What Factors Impact a Chimney Replacement Price?
Several factors can impact your overall chimney replacement cost, including:
• Permits needed: You’ll almost always need to get a permit for larger chimney replacement projects. Permit costs vary depending on your state and municipality.
• Level of work required: Wholesale chimney replacements cost significantly more than minor work. For example, chimneys may just require some repointing or tuckpointing to keep them in good shape, or you may need to replace the crown or cap or only rebuild the stack. If you have to replace the whole chimney, it may require demolition, which can be expensive. Talk with your contractor about the extent of the work to get a better idea of the total chimney installation cost.
• Type of chimney: Prefab chimneys are the most affordable to install. You’ll spend more to replace a metal chimney, but the most expensive type of chimney to replace is a brick one.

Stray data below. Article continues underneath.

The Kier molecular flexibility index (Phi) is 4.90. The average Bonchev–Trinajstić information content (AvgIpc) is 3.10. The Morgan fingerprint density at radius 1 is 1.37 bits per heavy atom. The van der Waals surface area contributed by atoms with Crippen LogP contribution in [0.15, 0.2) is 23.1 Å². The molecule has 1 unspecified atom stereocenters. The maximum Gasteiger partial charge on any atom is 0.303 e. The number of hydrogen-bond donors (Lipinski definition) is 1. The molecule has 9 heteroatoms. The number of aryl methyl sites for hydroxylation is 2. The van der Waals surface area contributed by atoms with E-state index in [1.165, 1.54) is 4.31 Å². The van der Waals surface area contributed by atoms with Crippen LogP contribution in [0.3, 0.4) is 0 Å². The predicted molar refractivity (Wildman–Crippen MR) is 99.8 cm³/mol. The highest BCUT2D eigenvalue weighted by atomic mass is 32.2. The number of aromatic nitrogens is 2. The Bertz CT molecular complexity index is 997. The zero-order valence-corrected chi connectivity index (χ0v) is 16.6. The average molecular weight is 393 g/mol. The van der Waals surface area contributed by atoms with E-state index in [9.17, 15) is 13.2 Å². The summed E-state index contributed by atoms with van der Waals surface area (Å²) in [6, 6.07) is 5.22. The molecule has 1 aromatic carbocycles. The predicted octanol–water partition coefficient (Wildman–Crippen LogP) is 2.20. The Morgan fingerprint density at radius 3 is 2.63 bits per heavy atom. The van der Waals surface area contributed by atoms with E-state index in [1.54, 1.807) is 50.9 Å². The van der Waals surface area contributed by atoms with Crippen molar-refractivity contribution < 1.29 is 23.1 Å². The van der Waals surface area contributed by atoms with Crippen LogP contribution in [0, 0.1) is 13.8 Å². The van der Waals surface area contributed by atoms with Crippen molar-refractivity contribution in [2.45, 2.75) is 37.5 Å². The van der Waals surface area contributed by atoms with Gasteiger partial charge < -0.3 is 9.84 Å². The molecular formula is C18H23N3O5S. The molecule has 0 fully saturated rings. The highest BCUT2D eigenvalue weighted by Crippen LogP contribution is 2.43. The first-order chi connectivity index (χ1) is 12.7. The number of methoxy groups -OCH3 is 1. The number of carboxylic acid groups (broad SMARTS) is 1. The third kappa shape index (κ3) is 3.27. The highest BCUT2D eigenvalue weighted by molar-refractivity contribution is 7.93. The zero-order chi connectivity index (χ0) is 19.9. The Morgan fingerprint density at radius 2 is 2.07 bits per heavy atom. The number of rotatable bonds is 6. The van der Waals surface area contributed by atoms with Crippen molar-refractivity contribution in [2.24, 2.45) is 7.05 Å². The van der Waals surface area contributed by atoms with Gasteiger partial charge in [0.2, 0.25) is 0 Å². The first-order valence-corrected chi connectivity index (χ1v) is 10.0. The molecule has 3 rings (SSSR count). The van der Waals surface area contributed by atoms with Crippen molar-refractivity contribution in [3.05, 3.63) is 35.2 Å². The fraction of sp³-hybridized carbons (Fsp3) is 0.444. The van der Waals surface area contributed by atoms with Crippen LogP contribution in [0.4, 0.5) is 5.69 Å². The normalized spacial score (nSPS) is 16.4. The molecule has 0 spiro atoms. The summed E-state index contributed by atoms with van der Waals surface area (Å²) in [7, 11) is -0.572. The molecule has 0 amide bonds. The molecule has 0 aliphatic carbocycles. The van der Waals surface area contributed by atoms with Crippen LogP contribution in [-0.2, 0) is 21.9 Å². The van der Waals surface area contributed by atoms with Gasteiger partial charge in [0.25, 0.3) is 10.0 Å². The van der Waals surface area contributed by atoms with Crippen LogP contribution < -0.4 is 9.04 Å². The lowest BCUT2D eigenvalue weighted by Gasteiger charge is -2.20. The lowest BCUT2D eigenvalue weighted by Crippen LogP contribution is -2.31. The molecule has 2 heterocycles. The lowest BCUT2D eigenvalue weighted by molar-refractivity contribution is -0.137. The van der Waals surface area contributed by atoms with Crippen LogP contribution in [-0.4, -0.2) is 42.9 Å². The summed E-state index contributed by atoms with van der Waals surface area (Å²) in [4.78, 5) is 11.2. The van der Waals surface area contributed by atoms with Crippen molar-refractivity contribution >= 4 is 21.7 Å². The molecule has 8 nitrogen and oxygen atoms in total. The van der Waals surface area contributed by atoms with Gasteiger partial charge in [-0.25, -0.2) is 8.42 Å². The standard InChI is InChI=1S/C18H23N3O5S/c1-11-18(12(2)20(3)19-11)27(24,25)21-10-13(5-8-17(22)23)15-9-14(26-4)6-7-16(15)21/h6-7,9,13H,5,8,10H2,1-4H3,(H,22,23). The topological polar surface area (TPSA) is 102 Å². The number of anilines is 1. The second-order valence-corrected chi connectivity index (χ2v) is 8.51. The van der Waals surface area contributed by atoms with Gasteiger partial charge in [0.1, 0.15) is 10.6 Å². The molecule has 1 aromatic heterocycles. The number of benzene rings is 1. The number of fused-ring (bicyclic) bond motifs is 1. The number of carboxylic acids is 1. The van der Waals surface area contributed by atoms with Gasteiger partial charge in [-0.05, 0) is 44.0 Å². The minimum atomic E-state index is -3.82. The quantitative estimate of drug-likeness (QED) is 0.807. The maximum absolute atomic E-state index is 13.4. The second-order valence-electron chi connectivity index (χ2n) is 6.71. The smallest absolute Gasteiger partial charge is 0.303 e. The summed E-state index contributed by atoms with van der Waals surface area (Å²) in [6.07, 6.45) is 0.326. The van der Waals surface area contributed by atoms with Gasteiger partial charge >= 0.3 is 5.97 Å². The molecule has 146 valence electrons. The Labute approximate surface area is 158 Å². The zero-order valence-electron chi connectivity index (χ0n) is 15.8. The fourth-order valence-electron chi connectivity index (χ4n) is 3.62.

• Size and location: Larger chimneys will cost more to replace than small ones. Chimneys that are easy to access (by ladder, for example) are also more affordable to repair or replace. If the positioning of the chimney makes it harder for the contractor to access, labor costs will be higher.
Signs Your Chimney Needs to Be Replaced
How do you know when it’s time to replace your chimney? Here are a few signs to watch for:
1. Crumbling brick: If the brick is visibly crumbling or deteriorating, call a mason quickly to determine the extent of the damage and begin the repair or replacement work.
2. Leaks: If your chimney is the source of leaks (look for water damage to the surrounding walls and ceiling), it’s time to call a contractor to look at it.
3. Cracks: It’s good practice to have your chimney inspected each year. During the inspection, the contractor will look for large cracks. These could be a sign that it’s time to repair or replace the chimney.